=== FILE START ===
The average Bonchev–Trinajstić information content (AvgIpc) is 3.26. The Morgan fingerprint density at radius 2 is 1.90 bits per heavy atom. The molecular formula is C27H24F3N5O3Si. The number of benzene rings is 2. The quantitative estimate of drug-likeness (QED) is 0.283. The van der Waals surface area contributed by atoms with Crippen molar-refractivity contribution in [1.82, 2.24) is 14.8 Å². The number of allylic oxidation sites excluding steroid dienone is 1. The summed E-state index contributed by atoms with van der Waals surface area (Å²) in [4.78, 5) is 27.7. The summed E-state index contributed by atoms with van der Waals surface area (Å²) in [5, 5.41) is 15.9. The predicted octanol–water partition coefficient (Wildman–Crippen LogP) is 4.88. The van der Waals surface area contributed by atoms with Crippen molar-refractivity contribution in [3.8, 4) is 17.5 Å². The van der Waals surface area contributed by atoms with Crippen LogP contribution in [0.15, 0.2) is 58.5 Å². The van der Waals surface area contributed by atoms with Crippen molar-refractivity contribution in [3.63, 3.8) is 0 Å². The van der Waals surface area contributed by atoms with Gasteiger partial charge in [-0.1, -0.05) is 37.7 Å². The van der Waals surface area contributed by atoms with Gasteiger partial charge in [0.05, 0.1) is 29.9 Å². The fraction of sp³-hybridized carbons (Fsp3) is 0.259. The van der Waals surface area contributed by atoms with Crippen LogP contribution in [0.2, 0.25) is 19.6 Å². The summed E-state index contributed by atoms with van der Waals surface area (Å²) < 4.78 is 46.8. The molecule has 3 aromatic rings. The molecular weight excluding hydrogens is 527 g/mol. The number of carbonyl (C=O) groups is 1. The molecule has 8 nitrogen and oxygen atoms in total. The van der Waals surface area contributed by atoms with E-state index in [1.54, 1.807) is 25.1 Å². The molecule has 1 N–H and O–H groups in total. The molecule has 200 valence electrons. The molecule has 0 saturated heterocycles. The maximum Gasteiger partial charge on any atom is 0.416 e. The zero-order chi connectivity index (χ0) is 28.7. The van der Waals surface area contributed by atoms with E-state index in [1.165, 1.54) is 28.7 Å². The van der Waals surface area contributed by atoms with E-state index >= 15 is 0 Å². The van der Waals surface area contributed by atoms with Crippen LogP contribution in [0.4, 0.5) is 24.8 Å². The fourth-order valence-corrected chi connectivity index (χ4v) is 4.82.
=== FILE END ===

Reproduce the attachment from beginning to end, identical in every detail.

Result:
The average Bonchev–Trinajstić information content (AvgIpc) is 3.26. The Morgan fingerprint density at radius 2 is 1.90 bits per heavy atom. The molecular formula is C27H24F3N5O3Si. The number of benzene rings is 2. The quantitative estimate of drug-likeness (QED) is 0.283. The van der Waals surface area contributed by atoms with Crippen molar-refractivity contribution in [1.82, 2.24) is 14.8 Å². The number of allylic oxidation sites excluding steroid dienone is 1. The summed E-state index contributed by atoms with van der Waals surface area (Å²) in [4.78, 5) is 27.7. The summed E-state index contributed by atoms with van der Waals surface area (Å²) in [5, 5.41) is 15.9. The predicted octanol–water partition coefficient (Wildman–Crippen LogP) is 4.88. The van der Waals surface area contributed by atoms with Crippen molar-refractivity contribution in [3.8, 4) is 17.5 Å². The van der Waals surface area contributed by atoms with Crippen LogP contribution in [0.15, 0.2) is 58.5 Å². The van der Waals surface area contributed by atoms with Crippen molar-refractivity contribution in [3.63, 3.8) is 0 Å². The van der Waals surface area contributed by atoms with Gasteiger partial charge in [-0.1, -0.05) is 37.7 Å². The van der Waals surface area contributed by atoms with Gasteiger partial charge in [0.05, 0.1) is 29.9 Å². The fraction of sp³-hybridized carbons (Fsp3) is 0.259. The van der Waals surface area contributed by atoms with Crippen LogP contribution in [0.2, 0.25) is 19.6 Å². The summed E-state index contributed by atoms with van der Waals surface area (Å²) < 4.78 is 46.8. The molecule has 3 aromatic rings. The molecular weight excluding hydrogens is 527 g/mol. The number of carbonyl (C=O) groups is 1. The molecule has 8 nitrogen and oxygen atoms in total. The van der Waals surface area contributed by atoms with E-state index in [1.54, 1.807) is 25.1 Å². The molecule has 1 N–H and O–H groups in total. The molecule has 200 valence electrons. The molecule has 0 saturated heterocycles. The maximum Gasteiger partial charge on any atom is 0.416 e. The zero-order chi connectivity index (χ0) is 28.7. The van der Waals surface area contributed by atoms with E-state index in [1.165, 1.54) is 28.7 Å². The van der Waals surface area contributed by atoms with E-state index >= 15 is 0 Å². The van der Waals surface area contributed by atoms with Crippen LogP contribution in [0.4, 0.5) is 24.8 Å². The fourth-order valence-corrected chi connectivity index (χ4v) is 4.82.